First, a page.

by Kathryn Stockett
To Kill a Mockingbird and Boo Radley
Symbolism, Imagery, Allegory
To Kill a Mockingbird, Harper Lee's classic novel about a black man falsely accused of raping a white woman in a Southern town in the 1930s, was published in 1960, two years before The Help opens in late 1962. Basically, in this novel, reading To Kill a Mockingbird is a hint that a character is one of the good guys. Skeeter finishes it while she's getting her hair defrizzed with the Shinalator, as she gets all dolled up for her first date with Stuart. At Aibileen's request, Skeeter gets her a copy of it from the library. Minny notices that Johnny Foote is also reading it, and admires the fact, because it's a book in which black people are represented in a time and place where that was pretty rare.
Kathryn Stockett is definitely paying homage, crediting Lee's work with influencing her and paving the way for her and many other writers.
Interestingly, Skeeter specifically identifies with Boo Radley, a character in Mockingbird. After being fired from her position as editor of the Jackson Junior League newsletter, she's driving around upset. She knows she was fired because she's suspected of being in favor of racial integration, and because she decorated Junior League president Hilly Holbrook's lawn with toilets. She thinks, "I've become one of those people who prowl around at night in their cars. God, I am the town's Boo Radley, just like in To Kill a Mockingbird" (27.101).
Boo Radley is a mysterious character in Mockingbird who stays in his house all the time and is an object of frightened fascination for the young people in Maycomb, Alabama. Scout Finch, Mockingbird's narrator, relates some of Boo's back-story to readers (which she heard third- or fourth-hand) early in the novel.
Here's the quick and dirty version (or head to Shmoop's plot summary for the longer, meatier version – up to you): Apparently, when Boo was a teen he started hanging out with the wild kids, riding around in cars, acting crazy, drinking, and whatnot. One night, he and some other kids resisted arrest and charges were brought. Boo's dad was so embarrassed that he brought Boo home and basically permanently grounded his son – for fifteen years and counting... Rumor has it, Boo stabbed his dad in the leg with scissors, too. Hmm.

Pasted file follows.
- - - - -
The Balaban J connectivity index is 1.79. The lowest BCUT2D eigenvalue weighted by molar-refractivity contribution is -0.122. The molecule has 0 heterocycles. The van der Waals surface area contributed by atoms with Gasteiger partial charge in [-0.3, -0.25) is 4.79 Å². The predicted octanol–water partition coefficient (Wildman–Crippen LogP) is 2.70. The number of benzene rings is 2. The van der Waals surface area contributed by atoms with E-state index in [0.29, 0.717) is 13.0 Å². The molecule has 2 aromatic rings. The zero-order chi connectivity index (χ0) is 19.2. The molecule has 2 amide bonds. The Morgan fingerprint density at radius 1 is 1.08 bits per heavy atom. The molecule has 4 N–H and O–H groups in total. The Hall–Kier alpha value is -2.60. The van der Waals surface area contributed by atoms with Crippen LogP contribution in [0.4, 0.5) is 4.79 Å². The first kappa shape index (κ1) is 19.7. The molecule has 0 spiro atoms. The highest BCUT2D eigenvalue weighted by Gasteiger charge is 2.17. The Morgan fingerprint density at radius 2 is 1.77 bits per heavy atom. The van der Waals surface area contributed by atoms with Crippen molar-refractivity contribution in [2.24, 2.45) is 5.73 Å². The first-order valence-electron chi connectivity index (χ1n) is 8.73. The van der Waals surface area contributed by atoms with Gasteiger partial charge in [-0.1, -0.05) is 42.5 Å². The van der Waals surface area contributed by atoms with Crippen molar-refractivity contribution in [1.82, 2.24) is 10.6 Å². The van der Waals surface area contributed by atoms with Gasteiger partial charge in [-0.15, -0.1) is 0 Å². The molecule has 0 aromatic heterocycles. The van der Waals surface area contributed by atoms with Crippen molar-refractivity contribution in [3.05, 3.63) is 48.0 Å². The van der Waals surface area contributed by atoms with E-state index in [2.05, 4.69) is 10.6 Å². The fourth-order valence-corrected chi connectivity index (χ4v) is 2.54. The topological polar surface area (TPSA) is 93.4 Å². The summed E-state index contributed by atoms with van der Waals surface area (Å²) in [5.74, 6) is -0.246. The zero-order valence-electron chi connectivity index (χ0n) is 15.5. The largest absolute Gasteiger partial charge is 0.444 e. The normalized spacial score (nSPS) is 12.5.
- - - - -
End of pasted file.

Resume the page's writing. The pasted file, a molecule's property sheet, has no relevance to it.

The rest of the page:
So how does this connect with Skeeter? (Nope, not the scissor part.) What happens to Boo is maybe Skeeter's worst fear of what could happen to her. She could be ostracized because of her unacceptable actions (exposing secrets). She could somehow wind up living at home permanently, locked away from the outside world, making mad swings at people with sharp objects. Boo is basically a symbol of the consummate outsider.
Like Skeeter, Boo crosses the line of what's acceptable behavior for a person in his Southern society and his family. But he pays for his action (which weren't necessarily noble, but not that awful either) with his freedom. Skeeter, by contrast, leaves town before something bad happens to her. Interestingly, even after the death of Boo's father, Boo stays in the house.
It's interesting that Skeeter would identify with Boo, rather than with Scout's father Atticus Finch, an awesome attorney, or with Scout herself. Like Skeeter, Atticus tries to defend black people against the injustices of southern society, even when it puts him and his family at risk. Like Skeeter, Scout learns to value and respect African Americans through the black woman who cares for her, Calpurnia. So, why does Skeeter feel more aligned with Boo?